Until just the other day, the oldest evidence of a human presence in America came from an archaeological dig just outside my hometown of Clovis, N.M.
Clovis man, as the first inhabitants of that region came to be called, left some 11,200-year-old spear points as evidence of their existence.
Now the word is that humans were living in Chile 12,500 years ago, so Clovis has lost one of its claims to fame. It still has the Norman Petty Studio, where Buddy Holly got his start, and it has livestock auctions, but none of that is quite as special as being the site of the oldest human settlement on the continent. History is important to us humans.
Some years ago, Hill Williams, who has since retired as The Times' science writer, told me a black cowboy had something to do with the discovery of Clovis man. I'd grown up in Clovis without ever knowing that.
Turns out the cowboy discovered bones and spearpoints of Folsom man. Folsom is a village in northeastern New Mexico, and that discovery led to the later discovery of Clovis man, after the cowboy had died.
Just before the Chile discovery made the papers, a friend in Bellingham told me about an article in Natural History magazine that laid out the cowboy story.
George McJunkin was born a slave in Texas in 1851. At 17 he joined a cattle drive to Dodge City and went on to do cowboying for a number of New Mexico ranchers.
From slave to foreman
He became well-known for his skill and eventually became foreman of the Crowfoot Ranch, a significant achievement for a freed slave. People sought him out for his ranching expertise, but they also sought him for his scientific knowledge.
McJunkin had gotten a couple of boys to teach him to read in exchange for him teaching them about horses. He spent a lot of time reading scientific texts. The story said he carried two scabbards on his horse. In one was a rifle and in the other a telescope.
Ranchers hired him to settle boundary disputes because he could use a compass transit.
He spoke Spanish and was often a go-between for Anglo and Hispanic people.
One day in 1908 he was out mending fences when he came across some bones that had been unearthed by a flood. Because he was a student of science, he recognized the bones were significant and began collecting them and spear points from the site.
He described his find to a bone collector in Raton and wrote to another man who had once discovered a woolly mammoth. Neither was interested in coming to see his find.
A few months after McJunkin died in 1922, the two men he'd tried to interest in the dig visited the site and gathered bones there. It would be another six years before the discovery made it into Scientific American.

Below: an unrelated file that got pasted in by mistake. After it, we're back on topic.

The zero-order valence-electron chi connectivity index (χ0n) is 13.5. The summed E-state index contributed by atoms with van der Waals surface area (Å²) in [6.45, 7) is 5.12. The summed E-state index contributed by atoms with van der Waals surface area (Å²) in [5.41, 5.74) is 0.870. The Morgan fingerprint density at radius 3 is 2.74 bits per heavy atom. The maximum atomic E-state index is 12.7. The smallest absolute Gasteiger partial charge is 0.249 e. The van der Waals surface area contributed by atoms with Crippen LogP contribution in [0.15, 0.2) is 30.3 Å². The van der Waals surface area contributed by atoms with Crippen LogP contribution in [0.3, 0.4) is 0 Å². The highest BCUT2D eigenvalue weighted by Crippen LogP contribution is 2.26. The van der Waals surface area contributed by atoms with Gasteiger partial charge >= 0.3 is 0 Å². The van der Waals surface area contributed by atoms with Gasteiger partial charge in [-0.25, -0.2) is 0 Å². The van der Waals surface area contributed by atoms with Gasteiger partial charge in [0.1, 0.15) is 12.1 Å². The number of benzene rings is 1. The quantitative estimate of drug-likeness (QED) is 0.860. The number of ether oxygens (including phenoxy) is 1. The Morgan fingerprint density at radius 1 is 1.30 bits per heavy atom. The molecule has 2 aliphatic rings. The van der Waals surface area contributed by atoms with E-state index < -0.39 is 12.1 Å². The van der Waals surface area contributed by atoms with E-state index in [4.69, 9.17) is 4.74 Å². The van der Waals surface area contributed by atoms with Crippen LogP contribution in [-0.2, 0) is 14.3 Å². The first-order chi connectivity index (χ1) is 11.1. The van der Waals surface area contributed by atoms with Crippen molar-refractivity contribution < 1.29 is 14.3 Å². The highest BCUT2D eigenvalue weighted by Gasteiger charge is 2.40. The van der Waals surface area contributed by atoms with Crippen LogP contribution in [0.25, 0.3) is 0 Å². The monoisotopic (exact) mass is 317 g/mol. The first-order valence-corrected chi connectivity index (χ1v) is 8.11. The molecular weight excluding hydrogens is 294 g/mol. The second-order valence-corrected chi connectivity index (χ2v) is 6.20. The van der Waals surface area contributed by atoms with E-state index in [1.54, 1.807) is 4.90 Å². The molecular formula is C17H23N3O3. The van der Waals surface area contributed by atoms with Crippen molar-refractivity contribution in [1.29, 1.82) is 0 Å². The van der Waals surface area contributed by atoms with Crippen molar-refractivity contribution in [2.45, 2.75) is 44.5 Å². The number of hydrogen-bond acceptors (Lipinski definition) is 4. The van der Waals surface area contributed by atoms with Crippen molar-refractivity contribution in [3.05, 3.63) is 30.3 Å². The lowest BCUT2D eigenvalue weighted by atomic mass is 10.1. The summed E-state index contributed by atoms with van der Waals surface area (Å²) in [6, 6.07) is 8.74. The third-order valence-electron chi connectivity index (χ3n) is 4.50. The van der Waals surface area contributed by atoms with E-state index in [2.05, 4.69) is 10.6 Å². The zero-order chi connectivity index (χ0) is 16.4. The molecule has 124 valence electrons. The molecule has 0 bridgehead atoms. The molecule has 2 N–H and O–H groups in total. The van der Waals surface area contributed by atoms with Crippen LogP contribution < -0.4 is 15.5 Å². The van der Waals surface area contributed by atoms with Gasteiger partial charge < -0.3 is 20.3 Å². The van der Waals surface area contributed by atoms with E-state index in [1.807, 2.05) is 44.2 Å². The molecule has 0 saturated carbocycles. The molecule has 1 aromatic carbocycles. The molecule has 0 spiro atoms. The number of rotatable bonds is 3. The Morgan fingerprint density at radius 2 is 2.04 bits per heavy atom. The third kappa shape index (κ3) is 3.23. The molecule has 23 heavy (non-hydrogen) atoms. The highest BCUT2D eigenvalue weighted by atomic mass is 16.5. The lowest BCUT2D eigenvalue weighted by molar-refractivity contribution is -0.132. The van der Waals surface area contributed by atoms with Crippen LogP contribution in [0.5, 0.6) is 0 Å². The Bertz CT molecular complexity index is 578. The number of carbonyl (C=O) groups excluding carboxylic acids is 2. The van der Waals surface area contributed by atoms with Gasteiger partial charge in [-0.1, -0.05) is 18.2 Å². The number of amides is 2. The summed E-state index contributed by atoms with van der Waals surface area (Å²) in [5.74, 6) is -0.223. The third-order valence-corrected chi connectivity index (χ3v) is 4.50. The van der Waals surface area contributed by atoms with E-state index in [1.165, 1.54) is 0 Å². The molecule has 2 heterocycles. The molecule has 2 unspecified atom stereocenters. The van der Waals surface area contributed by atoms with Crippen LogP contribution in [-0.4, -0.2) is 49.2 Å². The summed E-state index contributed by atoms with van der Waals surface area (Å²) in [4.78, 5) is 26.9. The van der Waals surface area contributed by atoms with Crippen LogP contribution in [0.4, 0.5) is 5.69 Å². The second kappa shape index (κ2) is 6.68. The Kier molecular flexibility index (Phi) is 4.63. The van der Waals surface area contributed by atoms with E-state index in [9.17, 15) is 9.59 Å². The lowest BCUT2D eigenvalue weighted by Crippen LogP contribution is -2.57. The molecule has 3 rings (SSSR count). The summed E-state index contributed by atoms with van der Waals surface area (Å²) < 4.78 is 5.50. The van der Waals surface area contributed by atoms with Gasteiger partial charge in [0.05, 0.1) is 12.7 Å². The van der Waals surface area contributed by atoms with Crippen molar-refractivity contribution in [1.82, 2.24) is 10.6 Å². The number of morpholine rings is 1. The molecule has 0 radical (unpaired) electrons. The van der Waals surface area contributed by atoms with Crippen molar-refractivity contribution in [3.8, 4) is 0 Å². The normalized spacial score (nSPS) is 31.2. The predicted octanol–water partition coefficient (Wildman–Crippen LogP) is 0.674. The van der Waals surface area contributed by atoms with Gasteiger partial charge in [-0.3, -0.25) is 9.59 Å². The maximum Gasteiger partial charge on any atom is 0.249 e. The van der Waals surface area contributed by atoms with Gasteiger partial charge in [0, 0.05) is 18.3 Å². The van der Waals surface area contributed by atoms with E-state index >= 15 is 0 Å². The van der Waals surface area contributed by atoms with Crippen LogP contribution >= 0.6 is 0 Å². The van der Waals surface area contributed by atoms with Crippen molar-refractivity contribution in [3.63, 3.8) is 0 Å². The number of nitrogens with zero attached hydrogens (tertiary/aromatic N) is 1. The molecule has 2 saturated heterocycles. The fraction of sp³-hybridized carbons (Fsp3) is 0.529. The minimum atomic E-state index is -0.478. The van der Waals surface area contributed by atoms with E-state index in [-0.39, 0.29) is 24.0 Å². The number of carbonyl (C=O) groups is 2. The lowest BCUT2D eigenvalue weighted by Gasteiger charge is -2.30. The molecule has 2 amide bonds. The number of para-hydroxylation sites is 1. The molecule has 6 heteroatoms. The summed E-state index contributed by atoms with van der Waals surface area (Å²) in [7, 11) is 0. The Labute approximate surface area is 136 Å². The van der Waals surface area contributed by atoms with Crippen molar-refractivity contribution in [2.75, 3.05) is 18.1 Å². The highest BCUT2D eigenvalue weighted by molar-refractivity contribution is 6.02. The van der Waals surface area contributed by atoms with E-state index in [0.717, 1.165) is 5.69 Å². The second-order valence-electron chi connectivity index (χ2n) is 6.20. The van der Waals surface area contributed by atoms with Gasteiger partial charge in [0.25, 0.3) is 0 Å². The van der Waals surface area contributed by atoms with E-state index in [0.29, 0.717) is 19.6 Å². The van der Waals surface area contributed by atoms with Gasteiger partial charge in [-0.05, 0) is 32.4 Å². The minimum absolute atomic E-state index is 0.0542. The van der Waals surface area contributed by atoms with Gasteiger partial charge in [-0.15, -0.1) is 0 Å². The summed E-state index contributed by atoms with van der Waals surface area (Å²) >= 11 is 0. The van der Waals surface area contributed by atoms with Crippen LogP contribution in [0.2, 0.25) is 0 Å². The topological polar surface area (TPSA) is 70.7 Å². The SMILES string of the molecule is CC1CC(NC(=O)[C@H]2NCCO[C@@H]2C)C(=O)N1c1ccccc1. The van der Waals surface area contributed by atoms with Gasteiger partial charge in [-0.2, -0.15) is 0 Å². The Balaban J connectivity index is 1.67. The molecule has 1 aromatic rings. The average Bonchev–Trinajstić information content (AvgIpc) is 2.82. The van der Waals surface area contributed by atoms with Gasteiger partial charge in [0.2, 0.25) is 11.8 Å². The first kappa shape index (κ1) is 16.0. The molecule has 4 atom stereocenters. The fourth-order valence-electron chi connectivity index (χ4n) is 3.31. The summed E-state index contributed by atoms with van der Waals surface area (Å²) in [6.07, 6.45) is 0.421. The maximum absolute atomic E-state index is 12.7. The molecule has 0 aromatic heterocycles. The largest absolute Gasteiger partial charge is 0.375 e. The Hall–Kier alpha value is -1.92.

The climate at the time favored the belief than Indians hadn't been here all that long, and scientists tended to reject most evidence to the contrary.
Eventually McJunkin's discovery lead to the Clovis mammoth hunters in 1932 and changed the face of American archaeology, but as the Natural History article notes, "Not one scientific publication about the Folsom discovery mentioned McJunkin. The two men McJunkin had written to about the find got the credit in early articles about the site.
"By the 1960s, many archaeologists assumed that the persistent story of the ex-slave-turned-cowboy-scientist was no more than a colorful myth."
I wonder how many other people have been lost to history that way?
Truth to the rescue
This time someone came to the rescue. A professor at Eastern New Mexico University went to Folsom and started asking around. He eventually pieced together McJunkin's story. The article in Natural History, by Douglas Preston, spread the story further.
February's focus on black Americans began as an inducement to search out contributors to our society who might otherwise go unrecognized.
It isn't for their sake that we remember them, but for our own. So that what we know about our world will be more accurate.
We have a lot of ground to cover. Not only do we know little about people like McJunkin, but the continent we live on has 12,500 years of human history of which most of us are woefully ignorant.
There is more power in history than in gold. Take my money, leave me my history. Today is a good day to learn.
Jerry Large's column appears Sundays in the Scene section of The Seattle Times. You can reach him c/o The Times, P.O. Box 70, Seattle, WA 98111. Phone: 464-3346. Fax: 464-2261. E-mail: firstname.lastname@example.org